Biden leads by 10 points, 53 percent to 43 percent.
The 2020 race has been unusually stable, with Biden holding a healthy polling lead for months. Nothing seems to have shaken the race’s fundamental stability. Various new revelations, the conventions, the evolution of the coronavirus pandemic: None has reshaped the contest to any noticeable degree since Biden became the Democratic nominee.
In the 2016 presidential race, Post-ABC polling was more variable. From June to October, there was a 9-point spread in the margin between Trump and Hillary Clinton in our polls, from a six-point to a 15-point Clinton lead. This year, the spread has been five points, from a 10-point to a 15-point Biden lead.
That persistent lead is a function of a number of important shifts in support since 2016. We took demographic data from each poll and averaged the margins among each group for the periods after the party nominees were set. Here’s how Trump’s position has changed with each.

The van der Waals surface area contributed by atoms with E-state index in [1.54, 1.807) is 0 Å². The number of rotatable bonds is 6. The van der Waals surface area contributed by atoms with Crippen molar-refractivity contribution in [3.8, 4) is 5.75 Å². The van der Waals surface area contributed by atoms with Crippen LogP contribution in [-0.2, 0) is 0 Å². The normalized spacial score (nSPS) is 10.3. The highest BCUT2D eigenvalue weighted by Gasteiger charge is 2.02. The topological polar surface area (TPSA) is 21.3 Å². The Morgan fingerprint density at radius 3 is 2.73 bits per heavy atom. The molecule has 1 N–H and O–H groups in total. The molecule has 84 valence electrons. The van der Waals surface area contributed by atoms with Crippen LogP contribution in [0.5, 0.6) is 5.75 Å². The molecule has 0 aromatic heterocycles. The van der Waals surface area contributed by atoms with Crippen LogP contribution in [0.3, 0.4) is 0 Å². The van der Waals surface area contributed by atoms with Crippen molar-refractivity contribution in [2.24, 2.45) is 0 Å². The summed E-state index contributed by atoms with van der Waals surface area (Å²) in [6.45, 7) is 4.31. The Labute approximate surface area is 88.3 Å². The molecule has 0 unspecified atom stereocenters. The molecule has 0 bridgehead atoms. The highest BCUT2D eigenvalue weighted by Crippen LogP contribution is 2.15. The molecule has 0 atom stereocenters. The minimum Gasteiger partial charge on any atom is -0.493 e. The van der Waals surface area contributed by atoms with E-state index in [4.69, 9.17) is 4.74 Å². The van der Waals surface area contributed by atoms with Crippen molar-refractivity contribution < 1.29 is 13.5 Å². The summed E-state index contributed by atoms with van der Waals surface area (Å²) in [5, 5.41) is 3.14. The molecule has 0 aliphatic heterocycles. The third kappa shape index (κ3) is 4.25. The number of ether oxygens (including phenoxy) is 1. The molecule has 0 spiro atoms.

You’ll notice first that the average of the overall margins is similar. Clinton led by 11 points on average, compared with Biden’s 12 points. One key difference: By September, her lead was only 7 points. In the final weeks of the campaign, our tracking polls had that margin narrowing further.
When looking at party, we see that both Republicans and Democrats are more supportive of their party’s candidates than in 2016. But there’s a significant difference among independents, who prefer Biden by 18 points in polls this year compared with five points four years ago.
Support by age shows another important shift. Younger voters are more heavily supportive of Biden than they were of Clinton, but voters younger than 45 made up 38 percent of the vote in 2016. Those ages 60 and older made up 34 percent